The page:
Migration from an old SharePoint farm or directly from your file shares can be quite a task. You’ve already spent so much time preparing for it, you’ve set up the architecture and the servers. Now all you want to do is migrating your SharePoint Documents, right? I know the feeling, and often missed over a great opportunity to transform my content while migrating. What do I mean by that? Take what used to be lookup columns in a previous SharePoint and use the Managed Metadata instead. But one of my favorite transformations is large documents, usually PDFs, into Wikis.
What is a Wiki?
Before we start evaluating if we should convert our PDF or other large documents into SharePoint’s Enterprise Wiki, we need to know what a Wiki is exactly. The word “Wiki” actually means “Quick” in Hawaiian and chosen to demonstrate the speed at which an editor could add, modify or delete content on a page. A Wiki also provides a quick and easy way to link to other existing content.
SharePoint has two types of Wikis
That’s right you read correctly, SharePoint has two very different Wikis. One is a simple Wiki page library and the other is a Publishing Enterprise Wiki. Basically it’s a Publishing Site that includes SharePoint’s Wiki features. The Wiki page library is available right from SharePoint Foundation and is literally just a Document Library that holds what SharePoint defined as a Wiki Page. This is very useful for small, team Wikis since they do not allow the Administrator to create Page Layouts. It allows for quick add, modify and delete using the few given layouts. The Enterprise Wiki however is more suited for Company Knowledge Centers.
Wiki Page Library:
A Document Library available in all SharePoint versions and in all site templates. SharePoint’s Wiki features for quick linking is available. Only a few layouts for the page are available. Cannot add page properties on the page itself, need to click view properties in the ribbon.
Enterprise Wiki Site:
An entire SharePoint site dedicated for the sharing of pages using Wiki features for linking content. Based on the same model as a Publishing Site, this site uses the Pages Library for managing the content. Page Content Types using page layouts to define which Fields or Metadata will appear directly on the page. Very useful to create pages and tag them with keywords quickly with Managed Metadata column added in the page layout.
Linking in a SharePoint Wiki
The advantage of a Wiki vs a regular page is the quick linking. SharePoint allows an editor to link by using the following commands.
While Editing a page, type [[ to tell SharePoint you are starting a link:
[[Sharegate]] : A link to a page named Sharegate in the same folder
[[Migration/Sharegate]] : A link to a page named Sharegate in a subfolder called Migration
[[List:Announcements/Welcome]] : A link to the item called Welcome in the Announcements list on this site.
You can also browse by typing [[ and waiting for the menu to load:
You can click on List or View to open a submenu as well.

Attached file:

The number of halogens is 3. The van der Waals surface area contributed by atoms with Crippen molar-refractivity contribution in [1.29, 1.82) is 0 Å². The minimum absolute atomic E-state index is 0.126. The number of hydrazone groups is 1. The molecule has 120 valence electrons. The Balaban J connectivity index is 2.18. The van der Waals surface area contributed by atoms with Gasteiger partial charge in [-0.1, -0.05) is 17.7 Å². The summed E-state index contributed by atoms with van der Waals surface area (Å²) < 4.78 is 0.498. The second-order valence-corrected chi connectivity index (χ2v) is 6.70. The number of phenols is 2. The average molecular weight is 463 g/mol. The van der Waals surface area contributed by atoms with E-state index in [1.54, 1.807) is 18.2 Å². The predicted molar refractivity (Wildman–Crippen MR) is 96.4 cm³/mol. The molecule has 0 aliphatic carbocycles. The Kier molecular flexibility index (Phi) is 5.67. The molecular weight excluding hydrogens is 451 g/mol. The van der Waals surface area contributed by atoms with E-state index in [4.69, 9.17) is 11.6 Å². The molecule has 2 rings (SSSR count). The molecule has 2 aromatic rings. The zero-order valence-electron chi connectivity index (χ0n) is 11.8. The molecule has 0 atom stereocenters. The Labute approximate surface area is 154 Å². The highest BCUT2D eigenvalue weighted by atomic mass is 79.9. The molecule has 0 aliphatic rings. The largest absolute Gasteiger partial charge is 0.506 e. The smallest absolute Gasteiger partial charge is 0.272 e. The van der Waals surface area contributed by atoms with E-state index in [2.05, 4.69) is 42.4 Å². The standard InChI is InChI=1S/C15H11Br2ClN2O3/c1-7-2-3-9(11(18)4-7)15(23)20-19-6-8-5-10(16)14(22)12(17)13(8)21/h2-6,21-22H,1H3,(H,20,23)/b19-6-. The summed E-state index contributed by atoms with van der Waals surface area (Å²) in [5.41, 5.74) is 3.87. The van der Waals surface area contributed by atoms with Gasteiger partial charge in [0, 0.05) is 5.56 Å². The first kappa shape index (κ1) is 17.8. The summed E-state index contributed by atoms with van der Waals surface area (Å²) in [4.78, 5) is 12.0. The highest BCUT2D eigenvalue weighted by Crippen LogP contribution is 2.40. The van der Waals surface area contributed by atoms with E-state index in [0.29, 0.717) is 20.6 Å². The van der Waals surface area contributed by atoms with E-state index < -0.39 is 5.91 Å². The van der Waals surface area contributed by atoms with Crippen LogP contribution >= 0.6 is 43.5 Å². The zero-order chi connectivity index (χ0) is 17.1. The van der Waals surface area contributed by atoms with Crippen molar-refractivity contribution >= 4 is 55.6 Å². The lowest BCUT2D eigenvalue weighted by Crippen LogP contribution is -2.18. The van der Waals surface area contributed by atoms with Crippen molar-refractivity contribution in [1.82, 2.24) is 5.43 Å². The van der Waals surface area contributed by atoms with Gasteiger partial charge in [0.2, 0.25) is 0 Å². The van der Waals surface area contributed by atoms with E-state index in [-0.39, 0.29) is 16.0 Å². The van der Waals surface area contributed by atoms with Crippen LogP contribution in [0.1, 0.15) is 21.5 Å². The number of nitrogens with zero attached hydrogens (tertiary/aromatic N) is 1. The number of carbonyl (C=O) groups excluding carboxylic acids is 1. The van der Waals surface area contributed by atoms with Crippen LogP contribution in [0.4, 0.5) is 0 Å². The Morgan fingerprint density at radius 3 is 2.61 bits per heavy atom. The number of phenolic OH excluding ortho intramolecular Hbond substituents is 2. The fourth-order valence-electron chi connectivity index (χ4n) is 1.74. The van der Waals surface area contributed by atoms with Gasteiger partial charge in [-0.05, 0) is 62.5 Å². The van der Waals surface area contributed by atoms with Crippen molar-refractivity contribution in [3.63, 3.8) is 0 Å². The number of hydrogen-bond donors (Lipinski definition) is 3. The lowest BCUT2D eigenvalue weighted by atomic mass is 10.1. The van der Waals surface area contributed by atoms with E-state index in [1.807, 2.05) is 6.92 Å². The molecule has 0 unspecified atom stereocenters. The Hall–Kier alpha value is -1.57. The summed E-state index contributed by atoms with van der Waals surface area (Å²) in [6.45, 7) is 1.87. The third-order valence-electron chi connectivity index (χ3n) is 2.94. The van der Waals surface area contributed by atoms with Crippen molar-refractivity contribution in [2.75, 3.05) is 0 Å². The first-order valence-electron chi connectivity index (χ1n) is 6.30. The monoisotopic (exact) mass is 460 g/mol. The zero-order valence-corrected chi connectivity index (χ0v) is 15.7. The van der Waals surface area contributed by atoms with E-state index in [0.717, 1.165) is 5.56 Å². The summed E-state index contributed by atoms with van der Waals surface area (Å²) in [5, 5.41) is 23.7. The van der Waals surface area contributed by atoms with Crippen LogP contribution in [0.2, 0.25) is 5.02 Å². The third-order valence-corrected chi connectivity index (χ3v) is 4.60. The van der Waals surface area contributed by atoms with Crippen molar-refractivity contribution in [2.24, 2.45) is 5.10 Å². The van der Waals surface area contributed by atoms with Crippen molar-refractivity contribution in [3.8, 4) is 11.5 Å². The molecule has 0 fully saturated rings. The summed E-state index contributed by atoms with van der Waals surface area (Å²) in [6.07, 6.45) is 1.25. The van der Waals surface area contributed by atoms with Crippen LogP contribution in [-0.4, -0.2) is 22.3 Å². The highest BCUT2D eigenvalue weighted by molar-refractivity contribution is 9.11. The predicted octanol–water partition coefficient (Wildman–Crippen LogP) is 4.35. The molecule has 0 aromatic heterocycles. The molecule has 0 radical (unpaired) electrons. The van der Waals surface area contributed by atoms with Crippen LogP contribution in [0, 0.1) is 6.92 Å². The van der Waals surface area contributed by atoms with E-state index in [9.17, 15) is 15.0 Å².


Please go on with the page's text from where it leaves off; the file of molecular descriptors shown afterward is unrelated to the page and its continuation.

[[Sharegate|Content Migration Tool]] : A link to a page named Sharegate but displayed as Content Migration Tool.
[[NewPage]] : Create a link to a page named NewPage which does not exist and then click on it to create the page:
This is the recommended way to create a page because it is easier for people to find the page when another page links to it. Links to pages that do not yet exist have a dashed underline.
Migrating from Documents to Wikis
While helping clients in their migration, either from file servers or from SharePoint to their new SharePoint Server, I found many of the times they would only focus on bringing everything over and applying metadata. But very few actually try to transform their Data. Remember, we use PDFs because back then this was our “Portable Document Format” – PDF. Today, thanks to SharePoint, we have something even more portable, a Web Page. SharePoint makes editing a Page as easy as writing in Word, why not leverage this and eliminate large PDFs.
Real world example
I did something very similar at a few places but I would like to talk about one particularly. It was a large insurance company looking into migrating their 433 pages PDF document into SharePoint. This document contained individual procedures, which often referenced one another.
-Long to publish. If there were modifications to be made, the whole document had to be reviewed for links, republished and resent to everyone.
-Almost impossible to search due to the size.
-All content was managed as 1 content because they were all in a single file. (Approval, versioning, etc)
-and the list continues
We decided to break this PDF into an Enterprise Wiki.
Because this is a Publishing Site, it supports Variations, which allowed us to manage our Wiki pages (procedures in this case) in different languages. We started by setting the Managed Metadata Term Group we were going to use. Then we had a designer propose a page layout design which included our metadata (our columns) in it. Of course some fields were only visible for the editor, using the Edit Panel, and some were for the audience.
Finally, we created individual procedures as wiki pages, provided links between them if needed using the Wiki links feature.
Easy to find articles based on tags or links. Easy to manage publications as each procedure was now an individual page, no longer had to republish everything. Available in multiple languages. Versioning and content approval supported for each procedures. We also used the Content Query Web Part to gather pages with the same keywords or categories and display them as a newsfeed.
Best of all though, were the satisfied users.